May 2007 Archives

CIMG0466 This morning we had a power cut which killed a particular tricky upgrade mid-way through trashing the machine I was attempting it on.  Luckily the machine in question was a VM Ware image and I had recent taken a backup snap-shot so I only lost a few hours work.

When the power returned I went out to the (now infamous) garage to switch on the machine I have running out there that acts as a VPN Gateway, TFS Proxy (the world's smallest) and Build Mirror which allows my network to seamlessly be part of the main Teamprise network. 

However it would not boot.  Being the technical minded English guy that I am, I unplugged the computer, went back inside and made myself a cup of tea in the hope that it would magically fix itself.

When I returned, I discovered that usually foolproof trick of simply ignoring the problem had let me down and it was going to be much messier than that.  I brought the machine into my office, opened it up and instantly saw the problem - a set of rather sick looking capacitors on my motherboard.

At this point, I figured I was just going to have to get a new machine.  Having recently got a fancy new workstation, I was not looking forward to breaking this news to my boss.  I hopped onto the Internet to see what the cheapest machine I could get was when I discovered that this was a reasonably well known problem with my Dell SX270 motherboard, and better yet Dell was doing an out-of-warranty repair program to fix them.

I gave Dell a call fully expecting to get the brush off, but after about 5 minutes talking to 3 people around the globe, I got through to a chap who has arranged for an engineer to come to the office tomorrow and replace the motherboard - free of charge.

This is a much abused and unloved machine that has been running more-or-less 24 hours a day since I bought it several years ago. Just as it was about to go to the great landfill in the sky, it sounds like it is going to get a new lease of life.  Sounds to good to be true - I'll let you know how the appointment with the Dell Engineer goes tomorrow.

Anyone who has spent time on the inside of the Microsoft LAN knows that they have a ton of great internal tools and utilities that never make it into the outside world.  One of those ones that did is Microsoft LogParser.  It gives you a universal querying capability to log files, active directory, event log data, the registry etc using a SQL like syntax.  It was initially created to look at IIS log files, and is lighteningly quick.  If you want to know more about Microsoft Log Parser 2.2 then go take a look at the website, download it and take a read of the installed help documentation.  You can tell something is powerful when Mike Gunderloy hosts a website ( giving people tips and tricks around it :-)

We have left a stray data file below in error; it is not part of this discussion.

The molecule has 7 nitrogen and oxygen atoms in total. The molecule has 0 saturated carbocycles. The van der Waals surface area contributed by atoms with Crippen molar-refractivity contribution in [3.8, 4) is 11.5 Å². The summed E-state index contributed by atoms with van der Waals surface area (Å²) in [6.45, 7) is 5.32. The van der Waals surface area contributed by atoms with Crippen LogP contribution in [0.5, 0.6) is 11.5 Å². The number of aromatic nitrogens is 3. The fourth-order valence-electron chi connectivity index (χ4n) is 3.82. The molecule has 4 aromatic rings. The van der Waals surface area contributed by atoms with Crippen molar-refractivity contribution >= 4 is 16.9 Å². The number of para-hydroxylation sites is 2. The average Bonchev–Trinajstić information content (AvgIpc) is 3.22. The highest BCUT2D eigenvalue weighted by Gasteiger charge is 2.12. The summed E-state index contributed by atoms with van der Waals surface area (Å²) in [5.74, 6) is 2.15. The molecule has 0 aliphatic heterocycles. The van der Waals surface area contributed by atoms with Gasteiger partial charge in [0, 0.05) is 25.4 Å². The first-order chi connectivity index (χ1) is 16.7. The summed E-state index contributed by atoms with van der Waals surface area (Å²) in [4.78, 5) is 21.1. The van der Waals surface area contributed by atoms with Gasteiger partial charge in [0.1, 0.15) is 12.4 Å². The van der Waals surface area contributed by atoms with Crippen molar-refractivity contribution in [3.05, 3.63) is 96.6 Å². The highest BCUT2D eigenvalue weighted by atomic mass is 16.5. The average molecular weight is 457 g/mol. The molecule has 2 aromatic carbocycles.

LogParser is able to output into all sorts of things, text files, charts or even HTML reports.  Personally I normally like to output into a CSV file so that I can load the data up into Excel and play a bit more with it there.

So, here are a few examples for queries against the IIS logs for my Team Foundation Server application tier (I run these from a copy of the IIS logs I have in my current directory):-

Which client versions have been accessing TFS and who was using them from where?

"c:\Program Files\Log Parser 2.2\LogParser.exe" -I:IISW3C "select cs(User-Agent),cs-username,c-ip,MAX(date) INTO out.csv FROM *.log WHERE cs-username IS NOT NULL GROUP BY cs(User-Agent),cs-username,c-ip ORDER BY cs(User-Agent)" -o:csv

We had a bad bug before Teamprise 1.1.1 and recently we've been aware that some companies have older versions of Teamprise still lying around.  If you are one of these companies, then I urge you to upgrade immediately.  You can use the query above and then look for Teamprise+1.0.0 or Teamprise+1.1.0 to find the folks who are using older versions and on what machines.

Who is using Teamprise to talk to my TFS instance?

What about if you want check who is using Teamprise to talk to TFS.  If you have purchased licenses then you can ask Teamprise support for administrative access to our activation server but another way that includes folks running on evaluation licenses is to check your IIS logs:-

"c:\Program Files\Log Parser 2.2\LogParser.exe" -I:IISW3C "SELECT DISTINCT username USING TO_LOWERCASE(cs-username) AS username FROM *.log WHERE cs-username IS NOT NULL AND cs(User-Agent) LIKE 'Teamprise%'"

As you can see, LogParser is a great tool that has a lot of flexibility to offer.  If you enable additional IIS logging you would also be able to get information about bandwidth usage for TFS per user etc.  While the learning curve for LogParser is pretty steep, I would encourage you to install it and have a play so that you have it in your arsenal next time you need it.

Moon and Venus On Saturday night I took a look out my kitchen window and was met with this view of the Moon and Venus.  I took a quick snap-shot with my very basic Casio Exilim 1050, but I'm sure you'll be able to find many more professional photos around the internet by now.

IMTC Registration Open!

If the recent announcements about Silverlight have your interest and you can get to Dublin on June 7th this year then I would urge you to take a look at this years Irish community conference IMTC.  It used to be called INDC but they had to drop the "D" because there is sooo much more to the event than just developer stuff.

Folks who went to the event last year will remember the highlight of the event were the talks and hand-on sessions with Scott Guthrie.  This year, I suspect the highlight will be the Silverlight sessions from Tim Sneath - group manager for Silverlight and WPF.